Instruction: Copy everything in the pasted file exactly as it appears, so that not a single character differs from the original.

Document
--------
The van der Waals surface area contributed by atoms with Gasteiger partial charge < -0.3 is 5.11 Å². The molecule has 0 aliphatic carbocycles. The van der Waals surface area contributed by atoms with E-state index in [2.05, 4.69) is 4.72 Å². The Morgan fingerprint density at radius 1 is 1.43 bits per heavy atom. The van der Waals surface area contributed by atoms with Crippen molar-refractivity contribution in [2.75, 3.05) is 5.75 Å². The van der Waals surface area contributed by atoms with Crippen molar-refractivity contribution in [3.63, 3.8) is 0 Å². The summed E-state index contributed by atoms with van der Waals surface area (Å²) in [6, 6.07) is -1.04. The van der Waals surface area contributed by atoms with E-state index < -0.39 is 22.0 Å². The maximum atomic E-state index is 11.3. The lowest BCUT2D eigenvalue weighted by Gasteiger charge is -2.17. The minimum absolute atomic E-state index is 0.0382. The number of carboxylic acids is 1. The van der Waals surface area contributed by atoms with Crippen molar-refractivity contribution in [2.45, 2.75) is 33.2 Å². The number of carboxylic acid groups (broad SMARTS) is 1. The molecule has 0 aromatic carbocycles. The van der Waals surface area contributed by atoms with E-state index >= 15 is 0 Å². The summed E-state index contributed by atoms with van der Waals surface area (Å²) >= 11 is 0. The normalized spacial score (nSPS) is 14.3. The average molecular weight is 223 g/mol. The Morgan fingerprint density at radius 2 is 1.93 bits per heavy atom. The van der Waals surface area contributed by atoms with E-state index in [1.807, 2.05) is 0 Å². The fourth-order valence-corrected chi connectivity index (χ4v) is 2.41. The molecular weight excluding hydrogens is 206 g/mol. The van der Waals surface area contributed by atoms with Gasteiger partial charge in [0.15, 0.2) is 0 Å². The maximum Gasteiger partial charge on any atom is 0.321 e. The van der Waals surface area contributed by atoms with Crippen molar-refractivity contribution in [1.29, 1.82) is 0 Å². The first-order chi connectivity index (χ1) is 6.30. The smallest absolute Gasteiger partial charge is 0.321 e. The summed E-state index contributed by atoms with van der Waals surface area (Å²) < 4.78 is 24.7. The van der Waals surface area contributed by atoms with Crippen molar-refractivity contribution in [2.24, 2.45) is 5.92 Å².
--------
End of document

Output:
The van der Waals surface area contributed by atoms with Gasteiger partial charge < -0.3 is 5.11 Å². The molecule has 0 aliphatic carbocycles. The van der Waals surface area contributed by atoms with E-state index in [2.05, 4.69) is 4.72 Å². The Morgan fingerprint density at radius 1 is 1.43 bits per heavy atom. The van der Waals surface area contributed by atoms with Crippen molar-refractivity contribution in [2.75, 3.05) is 5.75 Å². The van der Waals surface area contributed by atoms with Crippen molar-refractivity contribution in [3.63, 3.8) is 0 Å². The summed E-state index contributed by atoms with van der Waals surface area (Å²) in [6, 6.07) is -1.04. The van der Waals surface area contributed by atoms with E-state index < -0.39 is 22.0 Å². The maximum atomic E-state index is 11.3. The lowest BCUT2D eigenvalue weighted by Gasteiger charge is -2.17. The minimum absolute atomic E-state index is 0.0382. The number of carboxylic acids is 1. The van der Waals surface area contributed by atoms with Crippen molar-refractivity contribution in [2.45, 2.75) is 33.2 Å². The number of carboxylic acid groups (broad SMARTS) is 1. The molecule has 0 aromatic carbocycles. The van der Waals surface area contributed by atoms with E-state index >= 15 is 0 Å². The summed E-state index contributed by atoms with van der Waals surface area (Å²) >= 11 is 0. The normalized spacial score (nSPS) is 14.3. The average molecular weight is 223 g/mol. The Morgan fingerprint density at radius 2 is 1.93 bits per heavy atom. The van der Waals surface area contributed by atoms with E-state index in [1.807, 2.05) is 0 Å². The fourth-order valence-corrected chi connectivity index (χ4v) is 2.41. The molecular weight excluding hydrogens is 206 g/mol. The van der Waals surface area contributed by atoms with Gasteiger partial charge in [0.15, 0.2) is 0 Å². The maximum Gasteiger partial charge on any atom is 0.321 e. The van der Waals surface area contributed by atoms with Crippen molar-refractivity contribution in [1.29, 1.82) is 0 Å². The first-order chi connectivity index (χ1) is 6.30. The smallest absolute Gasteiger partial charge is 0.321 e. The summed E-state index contributed by atoms with van der Waals surface area (Å²) < 4.78 is 24.7. The van der Waals surface area contributed by atoms with Crippen molar-refractivity contribution in [2.24, 2.45) is 5.92 Å².